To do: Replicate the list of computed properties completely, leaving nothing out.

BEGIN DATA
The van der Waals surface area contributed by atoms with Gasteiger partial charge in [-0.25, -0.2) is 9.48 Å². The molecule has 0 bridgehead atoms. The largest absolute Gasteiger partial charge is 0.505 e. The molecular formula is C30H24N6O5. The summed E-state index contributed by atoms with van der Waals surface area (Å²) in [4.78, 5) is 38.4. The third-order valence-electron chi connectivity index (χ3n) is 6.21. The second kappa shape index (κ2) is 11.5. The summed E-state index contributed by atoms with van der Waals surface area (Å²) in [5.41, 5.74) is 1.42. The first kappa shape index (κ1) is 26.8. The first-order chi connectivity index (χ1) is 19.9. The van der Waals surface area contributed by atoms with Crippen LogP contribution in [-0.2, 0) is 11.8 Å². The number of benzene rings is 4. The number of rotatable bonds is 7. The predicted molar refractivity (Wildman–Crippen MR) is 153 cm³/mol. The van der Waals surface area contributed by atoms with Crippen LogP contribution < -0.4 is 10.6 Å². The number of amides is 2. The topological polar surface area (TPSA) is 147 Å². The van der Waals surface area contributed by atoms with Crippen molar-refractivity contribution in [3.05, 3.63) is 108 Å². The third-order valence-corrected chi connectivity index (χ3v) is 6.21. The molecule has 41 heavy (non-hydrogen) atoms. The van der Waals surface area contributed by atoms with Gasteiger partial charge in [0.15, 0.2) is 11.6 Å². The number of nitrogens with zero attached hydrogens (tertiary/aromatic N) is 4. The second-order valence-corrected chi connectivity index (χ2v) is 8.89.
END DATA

The van der Waals surface area contributed by atoms with Gasteiger partial charge in [-0.25, -0.2) is 9.48 Å². The molecule has 0 bridgehead atoms. The largest absolute Gasteiger partial charge is 0.505 e. The molecular formula is C30H24N6O5. The summed E-state index contributed by atoms with van der Waals surface area (Å²) in [4.78, 5) is 38.4. The third-order valence-electron chi connectivity index (χ3n) is 6.21. The second kappa shape index (κ2) is 11.5. The summed E-state index contributed by atoms with van der Waals surface area (Å²) in [5.41, 5.74) is 1.42. The first kappa shape index (κ1) is 26.8. The first-order chi connectivity index (χ1) is 19.9. The van der Waals surface area contributed by atoms with Crippen LogP contribution in [-0.2, 0) is 11.8 Å². The number of benzene rings is 4. The number of rotatable bonds is 7. The predicted molar refractivity (Wildman–Crippen MR) is 153 cm³/mol. The van der Waals surface area contributed by atoms with Crippen LogP contribution < -0.4 is 10.6 Å². The number of amides is 2. The topological polar surface area (TPSA) is 147 Å². The van der Waals surface area contributed by atoms with Crippen molar-refractivity contribution in [3.05, 3.63) is 108 Å². The third-order valence-corrected chi connectivity index (χ3v) is 6.21. The molecule has 41 heavy (non-hydrogen) atoms. The van der Waals surface area contributed by atoms with Gasteiger partial charge in [0.15, 0.2) is 11.6 Å². The number of nitrogens with zero attached hydrogens (tertiary/aromatic N) is 4. The second-order valence-corrected chi connectivity index (χ2v) is 8.89.